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Warning: This post was published more than 9 years ago.

I keep old posts on the site because sometimes it's interesting to read old content. Not everything that is old is bad. Also, I think people might be interested to track how my views have changed over time: for example, how my strident teenage views have mellowed and matured!

But given the age of this post, please bear in mind:

  • My views might have changed in the 9 years since I wrote this post.
  • This post might use language in ways which I would now consider inappropriate or offensive.
  • Factual information might be outdated.
  • Links might be broken; embedded material might not appear properly.

Many thanks for your understanding.

This decision over one’s own body is for the conscience – the conscience of individual citizens in this country. It is not for this Parliament, by free vote or other vote, to impose upon them a requisition of their bodies after death for the state.

So said John Reid, a little over three years ago. It would appear that Gordon Brown now disagrees. And, for once, I agree with Reid.

I have no moral, religious, or ideological issues with organ donation, and have been a registered organ donor for several years. I do, however, have a strong objection to the proposed suspension of the idea of informed consent – a guiding principle of modern medical practice.

There are so many deep practical problems with the idea of presumed ‘consent’ – not least of all that presumed consent in such a context is realistically no consent at all, and that once a mistake has been made, it cannot be undone.

But, most of all, we’re skipping steps. We’re going from a situation of maintaining a relatively little-known and little-promoted organ donor register to presumed consent, without trying anything in between.

For appropriate candidates, it should be made a legal requirement that relatives are asked about organ donation as part of the death certification. This would immediately increase the number of donations, as doctors are poor at asking such questions for fear of embarrassment, insensitivity, and upset. As a standard legal question it would be unavoidable.

This would be a simple, non-controversial measure that could be put in place very quickly and would increase the number of viable organs available for transplant.

Why don’t we give it a go?

This 1,255th post was filed under: Headliner, Health, News and Comment, Politics.






More posts worth reading

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What I’ve been reading this month (published 3rd April 2017)

Roses are #FF0000 (published 11th February 2005)

The new Guardian (published 12th September 2005)

Daily Mirror: Gettin’ down wiv da kids (published 11th July 2007)

How ‘The Inbetweeners’ was created (published 19th April 2013)


Comments and responses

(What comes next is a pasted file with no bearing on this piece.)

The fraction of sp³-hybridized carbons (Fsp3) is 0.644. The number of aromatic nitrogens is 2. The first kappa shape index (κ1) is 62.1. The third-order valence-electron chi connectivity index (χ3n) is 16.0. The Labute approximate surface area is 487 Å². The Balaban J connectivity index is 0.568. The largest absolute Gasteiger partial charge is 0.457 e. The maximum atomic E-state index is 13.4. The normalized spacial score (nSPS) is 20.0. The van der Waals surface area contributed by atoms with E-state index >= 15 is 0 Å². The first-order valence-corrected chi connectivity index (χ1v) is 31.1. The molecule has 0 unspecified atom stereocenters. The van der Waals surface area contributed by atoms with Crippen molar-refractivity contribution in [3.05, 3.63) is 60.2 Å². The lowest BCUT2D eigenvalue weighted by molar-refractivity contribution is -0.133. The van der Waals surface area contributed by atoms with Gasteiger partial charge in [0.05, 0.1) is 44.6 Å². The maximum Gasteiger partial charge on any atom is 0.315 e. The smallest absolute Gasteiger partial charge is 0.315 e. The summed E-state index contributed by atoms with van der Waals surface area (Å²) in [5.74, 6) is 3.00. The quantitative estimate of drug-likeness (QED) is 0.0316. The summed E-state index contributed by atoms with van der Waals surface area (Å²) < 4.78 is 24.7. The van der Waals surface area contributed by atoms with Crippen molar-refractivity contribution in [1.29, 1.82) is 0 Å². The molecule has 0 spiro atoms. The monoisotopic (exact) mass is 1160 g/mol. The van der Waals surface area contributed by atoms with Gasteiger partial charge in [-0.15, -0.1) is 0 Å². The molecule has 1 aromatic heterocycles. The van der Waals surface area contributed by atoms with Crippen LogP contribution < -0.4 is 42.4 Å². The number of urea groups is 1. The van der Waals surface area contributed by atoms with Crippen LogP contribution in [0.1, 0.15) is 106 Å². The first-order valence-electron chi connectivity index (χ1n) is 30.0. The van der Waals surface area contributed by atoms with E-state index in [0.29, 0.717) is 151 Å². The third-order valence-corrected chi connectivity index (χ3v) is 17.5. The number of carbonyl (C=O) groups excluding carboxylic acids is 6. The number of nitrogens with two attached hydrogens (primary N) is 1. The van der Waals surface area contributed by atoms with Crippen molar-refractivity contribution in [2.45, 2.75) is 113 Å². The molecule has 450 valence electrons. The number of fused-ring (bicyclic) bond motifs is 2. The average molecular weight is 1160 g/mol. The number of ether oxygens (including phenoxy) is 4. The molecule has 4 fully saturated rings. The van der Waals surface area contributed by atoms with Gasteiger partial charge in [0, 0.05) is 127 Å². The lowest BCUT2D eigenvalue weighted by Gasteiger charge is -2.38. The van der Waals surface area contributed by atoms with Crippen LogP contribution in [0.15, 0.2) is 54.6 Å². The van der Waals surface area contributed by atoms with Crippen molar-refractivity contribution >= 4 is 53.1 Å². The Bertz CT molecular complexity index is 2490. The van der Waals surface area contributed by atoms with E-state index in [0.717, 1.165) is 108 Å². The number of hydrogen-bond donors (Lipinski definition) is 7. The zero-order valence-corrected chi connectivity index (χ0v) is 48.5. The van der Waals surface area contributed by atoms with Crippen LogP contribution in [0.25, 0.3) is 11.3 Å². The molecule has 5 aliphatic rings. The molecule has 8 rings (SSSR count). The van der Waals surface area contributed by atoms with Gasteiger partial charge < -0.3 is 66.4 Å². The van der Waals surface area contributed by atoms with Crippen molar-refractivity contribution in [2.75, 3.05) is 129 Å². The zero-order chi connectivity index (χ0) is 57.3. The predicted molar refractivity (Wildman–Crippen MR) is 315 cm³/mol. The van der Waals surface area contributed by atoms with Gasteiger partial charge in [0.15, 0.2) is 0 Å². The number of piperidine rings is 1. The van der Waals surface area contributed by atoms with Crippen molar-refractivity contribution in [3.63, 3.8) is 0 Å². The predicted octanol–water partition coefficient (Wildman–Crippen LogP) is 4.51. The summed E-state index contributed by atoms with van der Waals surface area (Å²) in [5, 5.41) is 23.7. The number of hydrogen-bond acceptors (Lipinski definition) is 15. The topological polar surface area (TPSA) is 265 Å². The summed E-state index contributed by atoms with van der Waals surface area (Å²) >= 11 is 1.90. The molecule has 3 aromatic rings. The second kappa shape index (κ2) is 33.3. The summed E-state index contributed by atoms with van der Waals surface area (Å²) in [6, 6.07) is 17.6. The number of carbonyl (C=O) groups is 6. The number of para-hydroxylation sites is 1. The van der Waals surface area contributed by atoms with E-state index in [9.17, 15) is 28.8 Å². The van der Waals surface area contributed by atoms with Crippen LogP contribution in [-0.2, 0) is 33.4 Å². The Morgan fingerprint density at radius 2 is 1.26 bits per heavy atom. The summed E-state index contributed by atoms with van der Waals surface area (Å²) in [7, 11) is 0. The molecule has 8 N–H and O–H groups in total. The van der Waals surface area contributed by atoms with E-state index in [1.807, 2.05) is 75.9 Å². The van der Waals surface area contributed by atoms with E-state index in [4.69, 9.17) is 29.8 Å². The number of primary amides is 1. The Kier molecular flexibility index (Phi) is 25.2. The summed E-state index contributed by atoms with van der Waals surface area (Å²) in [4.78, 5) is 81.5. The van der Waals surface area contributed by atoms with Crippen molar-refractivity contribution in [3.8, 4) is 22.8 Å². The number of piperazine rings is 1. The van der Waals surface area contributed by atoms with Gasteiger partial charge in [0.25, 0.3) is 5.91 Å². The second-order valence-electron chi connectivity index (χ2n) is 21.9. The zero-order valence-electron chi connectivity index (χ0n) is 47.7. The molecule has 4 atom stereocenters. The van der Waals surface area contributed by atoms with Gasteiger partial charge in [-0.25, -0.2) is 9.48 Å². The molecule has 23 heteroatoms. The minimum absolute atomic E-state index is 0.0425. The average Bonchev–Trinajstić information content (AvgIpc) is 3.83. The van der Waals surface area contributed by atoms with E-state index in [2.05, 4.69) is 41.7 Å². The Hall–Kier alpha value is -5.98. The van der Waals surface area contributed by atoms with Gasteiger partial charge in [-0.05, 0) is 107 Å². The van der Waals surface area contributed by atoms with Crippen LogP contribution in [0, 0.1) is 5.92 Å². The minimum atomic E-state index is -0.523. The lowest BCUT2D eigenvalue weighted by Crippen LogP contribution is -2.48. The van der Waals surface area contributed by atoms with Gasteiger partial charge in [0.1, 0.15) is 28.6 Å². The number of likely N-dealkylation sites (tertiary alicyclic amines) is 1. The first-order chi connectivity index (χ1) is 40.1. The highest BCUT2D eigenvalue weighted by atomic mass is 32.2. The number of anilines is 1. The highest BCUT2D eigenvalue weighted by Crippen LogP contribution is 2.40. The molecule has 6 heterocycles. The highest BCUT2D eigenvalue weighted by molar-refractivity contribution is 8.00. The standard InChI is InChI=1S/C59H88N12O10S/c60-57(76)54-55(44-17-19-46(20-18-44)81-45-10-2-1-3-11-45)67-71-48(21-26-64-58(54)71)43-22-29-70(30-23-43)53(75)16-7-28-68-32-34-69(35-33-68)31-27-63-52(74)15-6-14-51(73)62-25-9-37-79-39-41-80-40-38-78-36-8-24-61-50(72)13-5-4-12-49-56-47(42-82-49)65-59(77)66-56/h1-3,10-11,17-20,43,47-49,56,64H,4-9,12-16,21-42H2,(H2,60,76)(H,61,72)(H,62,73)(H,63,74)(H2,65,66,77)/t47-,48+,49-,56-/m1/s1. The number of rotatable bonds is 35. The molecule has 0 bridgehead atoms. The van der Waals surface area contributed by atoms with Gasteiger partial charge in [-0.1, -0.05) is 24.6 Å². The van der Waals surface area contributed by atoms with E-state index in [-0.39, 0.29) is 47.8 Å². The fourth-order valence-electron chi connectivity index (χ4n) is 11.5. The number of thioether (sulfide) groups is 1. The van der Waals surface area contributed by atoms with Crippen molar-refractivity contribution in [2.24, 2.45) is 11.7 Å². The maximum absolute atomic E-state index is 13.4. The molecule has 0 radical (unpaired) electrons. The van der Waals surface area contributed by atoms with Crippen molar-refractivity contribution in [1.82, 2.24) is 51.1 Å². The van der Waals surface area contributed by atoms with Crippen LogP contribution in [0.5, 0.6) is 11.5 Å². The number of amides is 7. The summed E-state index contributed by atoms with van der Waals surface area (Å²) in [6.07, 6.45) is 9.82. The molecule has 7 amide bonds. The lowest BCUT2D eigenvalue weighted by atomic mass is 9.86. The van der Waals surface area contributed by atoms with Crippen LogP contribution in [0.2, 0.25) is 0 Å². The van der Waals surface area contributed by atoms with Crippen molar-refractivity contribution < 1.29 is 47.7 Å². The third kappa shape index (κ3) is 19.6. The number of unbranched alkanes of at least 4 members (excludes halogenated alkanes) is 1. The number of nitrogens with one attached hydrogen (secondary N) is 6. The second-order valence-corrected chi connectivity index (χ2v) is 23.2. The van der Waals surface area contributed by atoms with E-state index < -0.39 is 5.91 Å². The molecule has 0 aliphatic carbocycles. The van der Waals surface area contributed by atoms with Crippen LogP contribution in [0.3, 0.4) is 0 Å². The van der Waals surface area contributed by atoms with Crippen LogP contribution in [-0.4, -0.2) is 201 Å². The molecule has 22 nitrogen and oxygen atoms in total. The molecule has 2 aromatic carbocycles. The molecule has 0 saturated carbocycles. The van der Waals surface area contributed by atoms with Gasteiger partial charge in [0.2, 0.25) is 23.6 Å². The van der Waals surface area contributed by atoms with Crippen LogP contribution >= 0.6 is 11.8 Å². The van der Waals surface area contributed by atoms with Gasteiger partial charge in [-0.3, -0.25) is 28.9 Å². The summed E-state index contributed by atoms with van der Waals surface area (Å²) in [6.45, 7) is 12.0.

Comment from Mort Karman


by Mort Karman

Comment posted at 22:59 on 16th January 2008.

My wife and I are both organ doners.
If a part of either one of us can help someone else, we have done a good thing.
But this is something which should be a personal decision.
We do it because WE want to.
Not because a federal agency says we have to.
I can see a move to encourage organ donations.
But it should never be government decreed we must.
How far is big brother going to go?


Comment from Jess


by Jess

Comment posted at 17:28 on 18th January 2008.

i was outraged when i heard this, i am totally the other end of the spectrum from u guys, and ryt now at this moment in time, organ donation makes me feel sick (dont get me wrong this is coming from someone who would happily take an organ from someone else if i were dying) and therefore i am a hypocrite on this subject
i totally admire people for giving consent for there organs to be taken for medical research, or to save somebodies life, and im not aginst it at all, infact, if it came to be that i ever needed to have an organ from somebody else, to save my life, i would register to donate my organs as a matter of priniciple, and respect and thanks, eventhough id feel sick signing my body parts away.
Taking away the need for consent is ridiculous and goes against human rights!
If u need to make a legal request to keep your body attatched together after the event of your death, then so be it, ill go and see a solicitor today, and would then un-do it if i ever felt the need to repay medical science…..which i doubt will happen anyday soon.
I’ve got little to none belief in medical science, even tho my uncle is a biochemist and medicinal scientist and was part of the team that developed one of the cancer cure pills for breast cancer everyone is raving about.
Im not gonna mention the company name or his name.

but on the other hand, the same medical science that is creating cures, told me id lost my baby, and my body thinks its still alive, but i havent, and my baby is fine, told my 8 month pregnant mother that everything was fine with her soon-due son, after writin notes that no heartbeat could be found, and the baby was born dead. Mum tried to sue, but to no avail.

Instead of trying to take away our rights to tackle the decreasing numbers of people giving donations because no1 has any faith in our health service, why not tackle the problem head on, and ask themselves Why has no1 got any faith in our healthservice? and why does no1 support it?


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